Minions of Graz’zt. The demon lord Graz’zt creates lamias from his mortal servants, granting them immortality in return for monstrous power and an oath of fealty. Graz’zt sometimes tasks lamias with guarding locations important to him, but lamias in his service remain free to spread their evil as they see fit.”

Tier 2 shapechanger monsters begin getting really nasty with the appearance of slaad, hags and fiends. The ambitions of these creatures extends beyond simple pleasures like a lamia seeks. These monsters look to topple civilizations and they’re going to rely on subterfuge to accomplish these goals. I like the cambion here, because it builds off the lamia our adventurers faced in their tier 1 campaign. Cambion also have a link to Graz’zt so we can already see a stronger thread emerging. Demonic forces seek power in the Material World and a growing list of shapechanger monsters infiltrate society at all levels. Want to make your players paranoid about the campaign setting? This cambion villain can have a pair of barghests are pets and guardians, with a warlock of the fiend for an ally and a trick to summon a barlgura for added muscle.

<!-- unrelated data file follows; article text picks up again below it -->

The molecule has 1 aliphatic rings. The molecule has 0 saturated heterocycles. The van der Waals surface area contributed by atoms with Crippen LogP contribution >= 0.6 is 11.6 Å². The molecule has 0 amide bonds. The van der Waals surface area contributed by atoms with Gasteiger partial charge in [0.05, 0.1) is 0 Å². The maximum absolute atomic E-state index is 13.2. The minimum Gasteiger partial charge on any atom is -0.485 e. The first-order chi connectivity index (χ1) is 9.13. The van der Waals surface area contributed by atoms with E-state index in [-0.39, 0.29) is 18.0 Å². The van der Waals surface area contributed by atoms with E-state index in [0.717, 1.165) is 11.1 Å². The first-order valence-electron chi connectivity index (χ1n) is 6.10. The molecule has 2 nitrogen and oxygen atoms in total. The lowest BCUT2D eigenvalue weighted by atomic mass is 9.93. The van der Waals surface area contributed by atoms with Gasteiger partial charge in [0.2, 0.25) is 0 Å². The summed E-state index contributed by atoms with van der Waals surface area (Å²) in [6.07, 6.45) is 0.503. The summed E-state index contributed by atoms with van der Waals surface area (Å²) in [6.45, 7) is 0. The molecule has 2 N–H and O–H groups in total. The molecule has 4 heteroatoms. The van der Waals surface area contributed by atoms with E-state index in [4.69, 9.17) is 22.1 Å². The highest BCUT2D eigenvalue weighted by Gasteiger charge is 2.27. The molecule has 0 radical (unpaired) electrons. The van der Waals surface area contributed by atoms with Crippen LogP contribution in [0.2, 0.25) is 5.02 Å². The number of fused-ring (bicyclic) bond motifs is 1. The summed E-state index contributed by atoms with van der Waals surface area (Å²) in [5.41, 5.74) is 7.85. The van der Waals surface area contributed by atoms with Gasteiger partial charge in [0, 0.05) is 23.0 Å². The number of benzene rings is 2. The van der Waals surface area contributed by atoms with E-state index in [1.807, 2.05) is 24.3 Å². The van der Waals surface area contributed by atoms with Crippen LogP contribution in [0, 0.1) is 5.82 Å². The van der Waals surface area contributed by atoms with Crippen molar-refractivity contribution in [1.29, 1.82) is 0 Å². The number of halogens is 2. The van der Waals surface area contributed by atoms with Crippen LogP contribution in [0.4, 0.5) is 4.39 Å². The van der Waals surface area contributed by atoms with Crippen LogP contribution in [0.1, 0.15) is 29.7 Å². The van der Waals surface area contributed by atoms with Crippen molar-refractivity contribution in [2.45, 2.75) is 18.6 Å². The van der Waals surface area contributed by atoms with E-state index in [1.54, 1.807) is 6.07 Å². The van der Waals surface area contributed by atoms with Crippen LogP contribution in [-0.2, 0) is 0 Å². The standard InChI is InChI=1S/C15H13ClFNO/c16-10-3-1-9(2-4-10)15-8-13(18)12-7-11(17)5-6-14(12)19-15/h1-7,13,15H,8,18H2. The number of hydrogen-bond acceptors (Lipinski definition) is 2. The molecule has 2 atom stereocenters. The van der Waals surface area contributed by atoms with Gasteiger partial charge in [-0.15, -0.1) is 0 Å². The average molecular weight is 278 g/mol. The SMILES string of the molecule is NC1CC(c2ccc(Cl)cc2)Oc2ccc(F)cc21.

Spawn of Graz’zt. The demon lord Graz’zt is fond of procreating with humanoids who have made pacts with fiends, and he has sired many cambions who help him sow chaos across the multiverse. These cambions are characterized by charcoal-black skin, cloven hooves, six-fingered hands, and unearthly beauty.”

5E D&D shapechanger